Until the emergence of LPWAN, mesh networks have also been implemented in industrial contexts, supporting several remote monitoring solutions. Nevertheless, they are far from ideal for many industrial facilities that are geographically dispersed, and their theoretical scalability is often inhibited by increasingly complex network setup and management.
4. Bluetooth and BLE
Defined in the category of Wireless Personal Area Networks, Bluetooth is a short-range communication well-positioned in the consumer marketplace. The new Bluetooth Low-Energy, also known as Bluetooth Smart is further optimized for Consumer IoT applications thanks to low power consumption.
BLE-enabled devices are mostly used in conjunction with electronic devices – often smartphones – that serve as a hub for transferring data to the cloud. Nowadays, BLE is widely integrated in fitness and medical wearables (e.g. smartwatches, glucose meters, pulse oximeters etc.) as well as Smart Home devices (e.g. door locks) – whereby data is conveniently communicated to and visualized on smartphones. In retail contexts, BLE can be coupled with beacon technology for enhanced customer services like in-store navigation, personalized promotions, and content delivery.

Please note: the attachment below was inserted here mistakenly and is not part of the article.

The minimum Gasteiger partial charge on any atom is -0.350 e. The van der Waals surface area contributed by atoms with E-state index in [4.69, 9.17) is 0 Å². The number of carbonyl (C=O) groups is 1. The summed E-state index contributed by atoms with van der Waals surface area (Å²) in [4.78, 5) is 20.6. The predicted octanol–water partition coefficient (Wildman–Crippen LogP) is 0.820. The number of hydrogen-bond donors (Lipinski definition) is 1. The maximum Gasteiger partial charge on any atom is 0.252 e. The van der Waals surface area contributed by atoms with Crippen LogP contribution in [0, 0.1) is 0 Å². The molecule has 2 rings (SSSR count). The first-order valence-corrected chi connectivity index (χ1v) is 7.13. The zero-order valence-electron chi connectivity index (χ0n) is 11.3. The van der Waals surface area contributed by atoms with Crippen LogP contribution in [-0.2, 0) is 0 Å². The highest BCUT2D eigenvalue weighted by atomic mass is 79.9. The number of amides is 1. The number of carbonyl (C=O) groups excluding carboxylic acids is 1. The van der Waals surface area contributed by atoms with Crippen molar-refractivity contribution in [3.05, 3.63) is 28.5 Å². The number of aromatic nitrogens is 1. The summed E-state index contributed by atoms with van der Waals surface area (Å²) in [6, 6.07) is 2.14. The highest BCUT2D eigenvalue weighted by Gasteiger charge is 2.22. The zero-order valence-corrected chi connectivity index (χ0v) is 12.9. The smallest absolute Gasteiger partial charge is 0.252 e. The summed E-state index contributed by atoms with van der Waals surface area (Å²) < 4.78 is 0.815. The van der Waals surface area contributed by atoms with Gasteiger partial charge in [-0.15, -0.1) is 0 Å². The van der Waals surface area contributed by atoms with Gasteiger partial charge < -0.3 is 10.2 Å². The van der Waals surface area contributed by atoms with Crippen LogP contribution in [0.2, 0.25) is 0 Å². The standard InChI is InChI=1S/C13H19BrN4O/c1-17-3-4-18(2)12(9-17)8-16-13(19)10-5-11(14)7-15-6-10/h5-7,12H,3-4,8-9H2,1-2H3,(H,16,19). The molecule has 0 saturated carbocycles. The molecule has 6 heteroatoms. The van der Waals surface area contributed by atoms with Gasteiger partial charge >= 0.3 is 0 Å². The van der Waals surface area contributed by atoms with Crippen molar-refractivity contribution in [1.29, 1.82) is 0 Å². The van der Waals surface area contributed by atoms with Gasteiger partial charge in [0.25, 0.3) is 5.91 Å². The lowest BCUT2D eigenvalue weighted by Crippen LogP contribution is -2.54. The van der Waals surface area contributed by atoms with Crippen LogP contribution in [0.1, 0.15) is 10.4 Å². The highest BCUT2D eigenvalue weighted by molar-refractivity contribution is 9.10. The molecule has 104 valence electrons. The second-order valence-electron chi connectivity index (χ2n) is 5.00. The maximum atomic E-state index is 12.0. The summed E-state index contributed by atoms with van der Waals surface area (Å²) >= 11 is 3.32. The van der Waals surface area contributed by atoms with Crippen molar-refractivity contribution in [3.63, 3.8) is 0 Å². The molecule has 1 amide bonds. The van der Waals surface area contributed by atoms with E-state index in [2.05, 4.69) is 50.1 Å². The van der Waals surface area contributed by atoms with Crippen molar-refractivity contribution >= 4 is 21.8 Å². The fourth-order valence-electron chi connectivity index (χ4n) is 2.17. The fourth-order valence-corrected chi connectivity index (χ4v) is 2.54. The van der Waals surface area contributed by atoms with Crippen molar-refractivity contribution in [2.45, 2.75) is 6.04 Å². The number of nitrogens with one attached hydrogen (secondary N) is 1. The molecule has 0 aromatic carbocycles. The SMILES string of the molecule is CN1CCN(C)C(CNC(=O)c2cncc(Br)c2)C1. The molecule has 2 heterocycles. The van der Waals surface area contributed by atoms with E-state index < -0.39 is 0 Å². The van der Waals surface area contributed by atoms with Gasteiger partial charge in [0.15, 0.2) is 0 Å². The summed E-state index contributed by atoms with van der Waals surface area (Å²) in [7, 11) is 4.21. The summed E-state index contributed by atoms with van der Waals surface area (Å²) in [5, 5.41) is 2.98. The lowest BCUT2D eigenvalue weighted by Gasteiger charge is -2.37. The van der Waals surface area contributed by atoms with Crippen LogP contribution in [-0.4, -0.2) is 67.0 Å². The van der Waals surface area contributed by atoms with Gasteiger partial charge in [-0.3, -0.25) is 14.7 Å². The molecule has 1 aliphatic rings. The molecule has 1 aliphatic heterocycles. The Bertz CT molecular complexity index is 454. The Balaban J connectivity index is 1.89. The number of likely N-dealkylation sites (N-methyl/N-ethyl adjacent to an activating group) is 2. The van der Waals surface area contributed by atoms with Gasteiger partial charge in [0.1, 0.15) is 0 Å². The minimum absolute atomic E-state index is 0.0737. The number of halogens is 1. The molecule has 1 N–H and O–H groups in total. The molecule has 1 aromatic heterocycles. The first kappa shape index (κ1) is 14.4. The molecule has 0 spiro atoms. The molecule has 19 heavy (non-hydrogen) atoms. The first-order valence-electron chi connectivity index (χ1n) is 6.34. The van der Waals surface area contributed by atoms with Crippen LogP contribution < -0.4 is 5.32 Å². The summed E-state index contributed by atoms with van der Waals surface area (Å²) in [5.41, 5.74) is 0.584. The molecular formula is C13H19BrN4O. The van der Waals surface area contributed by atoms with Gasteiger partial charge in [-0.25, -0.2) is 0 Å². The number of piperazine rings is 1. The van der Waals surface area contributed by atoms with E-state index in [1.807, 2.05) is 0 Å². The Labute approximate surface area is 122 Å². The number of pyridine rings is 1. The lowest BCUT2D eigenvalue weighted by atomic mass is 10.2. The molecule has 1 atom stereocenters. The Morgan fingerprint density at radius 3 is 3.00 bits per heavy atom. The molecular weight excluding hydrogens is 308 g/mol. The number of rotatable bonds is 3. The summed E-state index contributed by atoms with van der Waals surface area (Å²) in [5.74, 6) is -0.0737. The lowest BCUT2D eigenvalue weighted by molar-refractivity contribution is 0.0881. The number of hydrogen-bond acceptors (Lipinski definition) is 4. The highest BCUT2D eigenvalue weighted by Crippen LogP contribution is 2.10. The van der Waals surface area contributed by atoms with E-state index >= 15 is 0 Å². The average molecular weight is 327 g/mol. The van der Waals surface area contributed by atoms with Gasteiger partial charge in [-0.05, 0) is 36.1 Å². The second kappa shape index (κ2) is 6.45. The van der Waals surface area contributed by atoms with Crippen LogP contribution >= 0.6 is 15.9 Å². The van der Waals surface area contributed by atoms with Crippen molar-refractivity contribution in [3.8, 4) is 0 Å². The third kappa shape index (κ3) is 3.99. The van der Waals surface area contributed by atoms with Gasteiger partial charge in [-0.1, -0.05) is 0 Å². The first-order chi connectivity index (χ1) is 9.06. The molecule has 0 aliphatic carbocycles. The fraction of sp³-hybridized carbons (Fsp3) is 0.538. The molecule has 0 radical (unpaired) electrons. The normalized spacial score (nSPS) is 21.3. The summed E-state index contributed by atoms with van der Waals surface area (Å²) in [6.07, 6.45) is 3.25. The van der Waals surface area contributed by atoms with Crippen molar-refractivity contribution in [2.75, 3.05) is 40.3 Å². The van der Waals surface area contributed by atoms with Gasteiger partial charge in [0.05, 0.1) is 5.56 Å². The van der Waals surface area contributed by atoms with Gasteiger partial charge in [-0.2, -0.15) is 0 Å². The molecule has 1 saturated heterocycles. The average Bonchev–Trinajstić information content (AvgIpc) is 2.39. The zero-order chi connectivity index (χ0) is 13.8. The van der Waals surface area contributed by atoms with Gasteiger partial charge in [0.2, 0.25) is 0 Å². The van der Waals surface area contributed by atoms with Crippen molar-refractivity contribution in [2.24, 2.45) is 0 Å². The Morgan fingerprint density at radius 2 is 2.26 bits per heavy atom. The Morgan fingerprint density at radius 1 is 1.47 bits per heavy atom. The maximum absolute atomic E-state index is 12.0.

5. Wi-Fi / Wi-Fi HaLow
There is virtually no need to explain Wi-Fi (IEEE 802.11a/b/g/n), given its pervasiveness in both enterprise and home environments. However, in the IoT world, Wi-Fi plays a less significant role.
Except for few applications like digital signages and indoor security cameras, Wi-Fi is not often a feasible solution for connecting IoT end devices because of its major limitations in coverage, scalability and power consumption. Instead, the technology can perform as a back-end network for offloading aggregated data from a central IoT hub to the cloud, especially in the Smart Homes. Critical security issues often hinder its adoption in industrial and commercial use cases.
A new, less known derivative of Wi-Fi – Wi-Fi HaLow (IEEE 802.11ah) – introduces noticeable improvements in range and energy efficiency that cater to a wider array of IoT use cases. Nonetheless, the protocol has received little traction and industry support so far, partly because of its low security. HaLow also operates in the 900 MHz frequency band only available in the USA, making it far from a global solution.
Radio Frequency Identification (RFID) uses radio waves to transmit small amounts of data from an RFID tag to a reader within a very short distance. Till now, the technology has facilitated a major revolution in retail and logistics.
By attaching an RFID tag to all sorts of products and equipment, businesses can track their inventory and assets in real-time – allowing for better stock and production planning as well as optimized supply chain management. Alongside increasing IoT adoption, RFID continues to be entrenched in the retail sector, enabling new IoT applications like smart shelves, self-checkout, and smart mirrors.
To quickly sum up, each IoT vertical and application has its own unique set of network requirements. Choosing the best wireless technology for your IoT use case means accurately weighing criteria in terms of range, bandwidth, QoS, security, power consumption, and network management.